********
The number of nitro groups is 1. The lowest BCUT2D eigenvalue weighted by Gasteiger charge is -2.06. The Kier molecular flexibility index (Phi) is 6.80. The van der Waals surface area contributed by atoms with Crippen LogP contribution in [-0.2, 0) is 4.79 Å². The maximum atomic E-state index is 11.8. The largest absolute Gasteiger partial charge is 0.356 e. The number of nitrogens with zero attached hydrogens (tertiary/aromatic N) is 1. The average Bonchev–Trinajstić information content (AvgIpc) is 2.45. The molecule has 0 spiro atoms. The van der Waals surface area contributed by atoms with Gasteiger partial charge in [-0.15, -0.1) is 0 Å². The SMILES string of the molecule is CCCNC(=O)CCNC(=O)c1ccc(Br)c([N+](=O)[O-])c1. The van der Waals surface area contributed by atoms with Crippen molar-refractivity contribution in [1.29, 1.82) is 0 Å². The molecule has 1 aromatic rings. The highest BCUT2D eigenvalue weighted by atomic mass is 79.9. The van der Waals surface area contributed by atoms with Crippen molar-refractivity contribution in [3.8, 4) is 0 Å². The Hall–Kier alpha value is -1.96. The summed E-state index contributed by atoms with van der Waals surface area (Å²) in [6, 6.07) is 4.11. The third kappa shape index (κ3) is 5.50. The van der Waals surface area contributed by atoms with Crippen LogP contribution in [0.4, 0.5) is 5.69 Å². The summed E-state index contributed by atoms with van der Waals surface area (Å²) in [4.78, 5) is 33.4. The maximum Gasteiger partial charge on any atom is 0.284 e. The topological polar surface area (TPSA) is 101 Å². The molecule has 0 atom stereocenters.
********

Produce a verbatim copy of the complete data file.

The number of nitro groups is 1. The lowest BCUT2D eigenvalue weighted by Gasteiger charge is -2.06. The Kier molecular flexibility index (Phi) is 6.80. The van der Waals surface area contributed by atoms with Crippen LogP contribution in [-0.2, 0) is 4.79 Å². The maximum atomic E-state index is 11.8. The largest absolute Gasteiger partial charge is 0.356 e. The number of nitrogens with zero attached hydrogens (tertiary/aromatic N) is 1. The average Bonchev–Trinajstić information content (AvgIpc) is 2.45. The molecule has 0 spiro atoms. The van der Waals surface area contributed by atoms with Gasteiger partial charge in [-0.15, -0.1) is 0 Å². The SMILES string of the molecule is CCCNC(=O)CCNC(=O)c1ccc(Br)c([N+](=O)[O-])c1. The van der Waals surface area contributed by atoms with Crippen molar-refractivity contribution in [1.29, 1.82) is 0 Å². The molecule has 1 aromatic rings. The highest BCUT2D eigenvalue weighted by atomic mass is 79.9. The van der Waals surface area contributed by atoms with Crippen molar-refractivity contribution in [3.8, 4) is 0 Å². The Hall–Kier alpha value is -1.96. The summed E-state index contributed by atoms with van der Waals surface area (Å²) in [6, 6.07) is 4.11. The third kappa shape index (κ3) is 5.50. The van der Waals surface area contributed by atoms with Crippen LogP contribution in [0.4, 0.5) is 5.69 Å². The summed E-state index contributed by atoms with van der Waals surface area (Å²) in [4.78, 5) is 33.4. The maximum Gasteiger partial charge on any atom is 0.284 e. The topological polar surface area (TPSA) is 101 Å². The molecule has 0 atom stereocenters.